Can Dieting Really Be Flexible?
Can you eat ice cream, cake, chocolate, doughnuts or whatever else you fancy, and still lose fat?
Or do you have to eat the same things all of the time, and eliminate anything containing sugar, or sugar and fats together?
My experience with flexible dieting
I used to do the Paleo diet.
I lost fat. I didn’t understand why it worked. I was losing fat, therefore I was happy.
I thought it was working because I was eliminating all of the “bad” foods from my diet. I wasn’t eating anything containing sugar. Whilst this isn’t a bad idea, it isn’t the actual reason why the paleo diet worked to get me to lose fat.
Fat loss is caused by a calorie deficit!
I know now that the paleo diet worked for me because it only allowed me to eat foods that were filling and lower in calories. Therefore, the chances of me getting into a calorie surplus were lower.
The paleo diet is a great way to eat if you want to do it.
There’s definitely nothing wrong with eating meat, fruit and vegetables. At least, 80% of your diet should be this way.
However… Paleo is restrictive.
Flexible dieting is… Flexible!
If you go to a social event like a BBQ or birthday party, the chances are quite high that the food on offer won’t fit with the way you like to eat if you’re following most diets.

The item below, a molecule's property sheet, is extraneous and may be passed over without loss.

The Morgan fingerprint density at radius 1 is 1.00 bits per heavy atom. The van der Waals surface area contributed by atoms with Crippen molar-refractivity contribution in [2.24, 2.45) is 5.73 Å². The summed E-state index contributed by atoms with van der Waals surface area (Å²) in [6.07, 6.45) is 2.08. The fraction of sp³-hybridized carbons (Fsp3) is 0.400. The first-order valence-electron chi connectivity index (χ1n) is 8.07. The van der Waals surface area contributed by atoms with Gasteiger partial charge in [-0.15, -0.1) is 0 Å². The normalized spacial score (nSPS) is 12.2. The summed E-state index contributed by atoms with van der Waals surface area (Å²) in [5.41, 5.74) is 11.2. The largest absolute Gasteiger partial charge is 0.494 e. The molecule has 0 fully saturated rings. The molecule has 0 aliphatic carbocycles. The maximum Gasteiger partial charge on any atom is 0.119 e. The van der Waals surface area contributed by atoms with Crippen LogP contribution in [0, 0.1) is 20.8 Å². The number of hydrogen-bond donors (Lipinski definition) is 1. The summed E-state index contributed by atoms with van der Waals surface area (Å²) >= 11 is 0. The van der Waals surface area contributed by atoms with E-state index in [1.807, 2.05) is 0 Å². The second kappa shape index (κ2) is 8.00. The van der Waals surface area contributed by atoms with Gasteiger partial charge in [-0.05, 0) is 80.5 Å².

This can lead to feelings of anxiety about social situations involving food, and regret after the event about the things you ate.
When you diet flexibly, you won’t beat yourself up for what you ate at the social event, it doesn’t bother you.
Tracking the calories you’re eating means you can fit foods you enjoy into your diet and still make progress towards your goals.
Yes, this even means you can eat chocolate, cookies or ice cream and still lose fat, or gain muscle.
You just need to know what your maintenance calories are, and then eat a sensible amount more or less than this number, depending on whether your goal is to gain or lose.
Click the link below to go to a site with a calculator which will give you a rough ballpark figure from which to begin tracking.
You’ll have to try eating this amount for a couple of weeks and see what happens to your weight. If it stays the same, that’s your maintenance!
Now, clearly it isn’t healthy to only ever eat junk food. You may lose fat if you stay under your maintenance calories, but you’ll be in poor health.
And it’s unlikely you’d manage to gain any appreciable muscle on a junk food diet.
To keep you healthy and enable you to build muscle or keep the muscle you already have, you need to consider the different macronutrients you’re eating to make up those calories.
You also need to ensure your diet allows you to consume sufficient micronutrients.
So what is the optimal split of macronutrients?
You need protein, fat and carbs, but what amount of each is best?
All food can be categorised as one of the above, a mixture of 2, or all 3 of them.
The amount of each that you eat also determines how many calories you eat.
- A gram of protein = 4 calories.
- A gram of carbs = 4 calories
- A gram of fat = 9 calories
How to split your calories up between the 3 macronutrients?